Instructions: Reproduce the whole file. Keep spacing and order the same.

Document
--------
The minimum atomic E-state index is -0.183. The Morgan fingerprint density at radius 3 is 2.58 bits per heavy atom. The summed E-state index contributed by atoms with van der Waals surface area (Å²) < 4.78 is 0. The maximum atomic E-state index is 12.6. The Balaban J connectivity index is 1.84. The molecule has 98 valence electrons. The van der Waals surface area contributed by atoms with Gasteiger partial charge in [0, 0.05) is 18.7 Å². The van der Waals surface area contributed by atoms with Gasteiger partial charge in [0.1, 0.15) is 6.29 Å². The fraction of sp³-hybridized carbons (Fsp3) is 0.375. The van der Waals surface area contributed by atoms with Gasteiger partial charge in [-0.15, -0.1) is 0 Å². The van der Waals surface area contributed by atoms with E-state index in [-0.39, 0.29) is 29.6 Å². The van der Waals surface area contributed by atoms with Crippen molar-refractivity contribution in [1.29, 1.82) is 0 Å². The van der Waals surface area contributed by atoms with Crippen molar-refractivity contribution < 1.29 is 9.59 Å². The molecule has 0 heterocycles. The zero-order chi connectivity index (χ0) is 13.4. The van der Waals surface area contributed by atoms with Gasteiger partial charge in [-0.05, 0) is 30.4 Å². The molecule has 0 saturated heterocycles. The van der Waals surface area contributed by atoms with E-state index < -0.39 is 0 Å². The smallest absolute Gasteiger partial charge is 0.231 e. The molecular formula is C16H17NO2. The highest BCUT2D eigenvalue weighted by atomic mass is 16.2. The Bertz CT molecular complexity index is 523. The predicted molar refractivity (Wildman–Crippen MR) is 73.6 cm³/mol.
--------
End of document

The minimum atomic E-state index is -0.183. The Morgan fingerprint density at radius 3 is 2.58 bits per heavy atom. The summed E-state index contributed by atoms with van der Waals surface area (Å²) < 4.78 is 0. The maximum atomic E-state index is 12.6. The Balaban J connectivity index is 1.84. The molecule has 98 valence electrons. The van der Waals surface area contributed by atoms with Gasteiger partial charge in [0, 0.05) is 18.7 Å². The van der Waals surface area contributed by atoms with Gasteiger partial charge in [0.1, 0.15) is 6.29 Å². The fraction of sp³-hybridized carbons (Fsp3) is 0.375. The van der Waals surface area contributed by atoms with Gasteiger partial charge in [-0.15, -0.1) is 0 Å². The van der Waals surface area contributed by atoms with E-state index in [-0.39, 0.29) is 29.6 Å². The van der Waals surface area contributed by atoms with Crippen molar-refractivity contribution in [1.29, 1.82) is 0 Å². The van der Waals surface area contributed by atoms with Crippen molar-refractivity contribution < 1.29 is 9.59 Å². The molecule has 0 heterocycles. The zero-order chi connectivity index (χ0) is 13.4. The van der Waals surface area contributed by atoms with Gasteiger partial charge in [-0.05, 0) is 30.4 Å². The molecule has 0 saturated heterocycles. The van der Waals surface area contributed by atoms with E-state index < -0.39 is 0 Å². The smallest absolute Gasteiger partial charge is 0.231 e. The molecular formula is C16H17NO2. The highest BCUT2D eigenvalue weighted by atomic mass is 16.2. The Bertz CT molecular complexity index is 523. The predicted molar refractivity (Wildman–Crippen MR) is 73.6 cm³/mol.